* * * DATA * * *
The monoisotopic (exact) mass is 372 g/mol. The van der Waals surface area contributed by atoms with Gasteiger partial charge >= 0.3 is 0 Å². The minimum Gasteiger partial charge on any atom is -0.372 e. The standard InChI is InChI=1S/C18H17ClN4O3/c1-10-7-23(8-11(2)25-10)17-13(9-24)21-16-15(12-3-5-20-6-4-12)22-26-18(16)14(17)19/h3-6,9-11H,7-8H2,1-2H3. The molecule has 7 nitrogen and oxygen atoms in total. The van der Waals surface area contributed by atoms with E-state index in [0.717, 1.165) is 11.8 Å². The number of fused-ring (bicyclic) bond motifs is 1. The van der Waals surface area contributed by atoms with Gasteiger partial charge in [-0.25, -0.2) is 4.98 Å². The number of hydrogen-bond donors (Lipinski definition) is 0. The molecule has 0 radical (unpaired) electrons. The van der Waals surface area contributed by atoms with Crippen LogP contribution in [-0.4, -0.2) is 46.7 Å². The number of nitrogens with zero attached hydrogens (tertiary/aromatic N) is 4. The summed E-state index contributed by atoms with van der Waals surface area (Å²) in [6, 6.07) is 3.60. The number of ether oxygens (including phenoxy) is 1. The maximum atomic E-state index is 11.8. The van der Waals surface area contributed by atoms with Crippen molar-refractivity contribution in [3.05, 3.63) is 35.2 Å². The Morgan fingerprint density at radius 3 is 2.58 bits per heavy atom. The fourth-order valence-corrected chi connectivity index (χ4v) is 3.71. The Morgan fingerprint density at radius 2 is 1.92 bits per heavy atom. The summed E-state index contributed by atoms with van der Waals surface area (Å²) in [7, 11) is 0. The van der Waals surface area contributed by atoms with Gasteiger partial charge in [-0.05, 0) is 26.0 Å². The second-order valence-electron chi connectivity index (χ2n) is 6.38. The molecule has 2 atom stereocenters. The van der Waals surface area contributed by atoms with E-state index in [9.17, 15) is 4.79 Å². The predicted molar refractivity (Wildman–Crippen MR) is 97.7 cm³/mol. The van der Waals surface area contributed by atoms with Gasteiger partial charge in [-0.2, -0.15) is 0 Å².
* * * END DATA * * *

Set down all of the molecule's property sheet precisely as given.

The monoisotopic (exact) mass is 372 g/mol. The van der Waals surface area contributed by atoms with Gasteiger partial charge >= 0.3 is 0 Å². The minimum Gasteiger partial charge on any atom is -0.372 e. The standard InChI is InChI=1S/C18H17ClN4O3/c1-10-7-23(8-11(2)25-10)17-13(9-24)21-16-15(12-3-5-20-6-4-12)22-26-18(16)14(17)19/h3-6,9-11H,7-8H2,1-2H3. The molecule has 7 nitrogen and oxygen atoms in total. The van der Waals surface area contributed by atoms with E-state index in [0.717, 1.165) is 11.8 Å². The number of fused-ring (bicyclic) bond motifs is 1. The van der Waals surface area contributed by atoms with Gasteiger partial charge in [-0.25, -0.2) is 4.98 Å². The number of hydrogen-bond donors (Lipinski definition) is 0. The molecule has 0 radical (unpaired) electrons. The van der Waals surface area contributed by atoms with Crippen LogP contribution in [-0.4, -0.2) is 46.7 Å². The number of nitrogens with zero attached hydrogens (tertiary/aromatic N) is 4. The summed E-state index contributed by atoms with van der Waals surface area (Å²) in [6, 6.07) is 3.60. The number of ether oxygens (including phenoxy) is 1. The maximum atomic E-state index is 11.8. The van der Waals surface area contributed by atoms with Crippen molar-refractivity contribution in [3.05, 3.63) is 35.2 Å². The Morgan fingerprint density at radius 3 is 2.58 bits per heavy atom. The fourth-order valence-corrected chi connectivity index (χ4v) is 3.71. The Morgan fingerprint density at radius 2 is 1.92 bits per heavy atom. The summed E-state index contributed by atoms with van der Waals surface area (Å²) in [7, 11) is 0. The van der Waals surface area contributed by atoms with Gasteiger partial charge in [-0.05, 0) is 26.0 Å². The second-order valence-electron chi connectivity index (χ2n) is 6.38. The molecule has 2 atom stereocenters. The van der Waals surface area contributed by atoms with E-state index in [9.17, 15) is 4.79 Å². The predicted molar refractivity (Wildman–Crippen MR) is 97.7 cm³/mol. The van der Waals surface area contributed by atoms with Gasteiger partial charge in [-0.2, -0.15) is 0 Å².